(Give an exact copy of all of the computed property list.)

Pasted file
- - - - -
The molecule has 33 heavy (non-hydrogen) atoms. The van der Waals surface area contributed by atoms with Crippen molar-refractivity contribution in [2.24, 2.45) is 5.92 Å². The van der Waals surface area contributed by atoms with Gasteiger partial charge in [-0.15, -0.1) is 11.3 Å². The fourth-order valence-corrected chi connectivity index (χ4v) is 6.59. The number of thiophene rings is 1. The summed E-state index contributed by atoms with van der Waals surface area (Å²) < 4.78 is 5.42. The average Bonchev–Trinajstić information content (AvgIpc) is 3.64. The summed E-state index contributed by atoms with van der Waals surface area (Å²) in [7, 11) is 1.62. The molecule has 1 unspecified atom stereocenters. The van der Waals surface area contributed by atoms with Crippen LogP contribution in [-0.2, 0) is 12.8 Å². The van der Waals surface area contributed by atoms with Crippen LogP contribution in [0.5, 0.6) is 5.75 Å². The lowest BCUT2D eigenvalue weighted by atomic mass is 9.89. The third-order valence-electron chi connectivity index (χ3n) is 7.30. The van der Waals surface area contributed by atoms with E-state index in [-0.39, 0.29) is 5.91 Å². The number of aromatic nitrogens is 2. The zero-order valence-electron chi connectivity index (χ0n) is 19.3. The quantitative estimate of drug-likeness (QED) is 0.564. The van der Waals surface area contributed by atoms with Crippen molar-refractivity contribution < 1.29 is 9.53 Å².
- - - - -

The molecule has 33 heavy (non-hydrogen) atoms. The van der Waals surface area contributed by atoms with Crippen molar-refractivity contribution in [2.24, 2.45) is 5.92 Å². The van der Waals surface area contributed by atoms with Gasteiger partial charge in [-0.15, -0.1) is 11.3 Å². The fourth-order valence-corrected chi connectivity index (χ4v) is 6.59. The number of thiophene rings is 1. The summed E-state index contributed by atoms with van der Waals surface area (Å²) < 4.78 is 5.42. The average Bonchev–Trinajstić information content (AvgIpc) is 3.64. The summed E-state index contributed by atoms with van der Waals surface area (Å²) in [7, 11) is 1.62. The molecule has 1 unspecified atom stereocenters. The van der Waals surface area contributed by atoms with Crippen LogP contribution in [-0.2, 0) is 12.8 Å². The van der Waals surface area contributed by atoms with Crippen LogP contribution in [0.5, 0.6) is 5.75 Å². The lowest BCUT2D eigenvalue weighted by atomic mass is 9.89. The third-order valence-electron chi connectivity index (χ3n) is 7.30. The van der Waals surface area contributed by atoms with E-state index in [-0.39, 0.29) is 5.91 Å². The number of aromatic nitrogens is 2. The zero-order valence-electron chi connectivity index (χ0n) is 19.3. The quantitative estimate of drug-likeness (QED) is 0.564. The van der Waals surface area contributed by atoms with Crippen molar-refractivity contribution < 1.29 is 9.53 Å².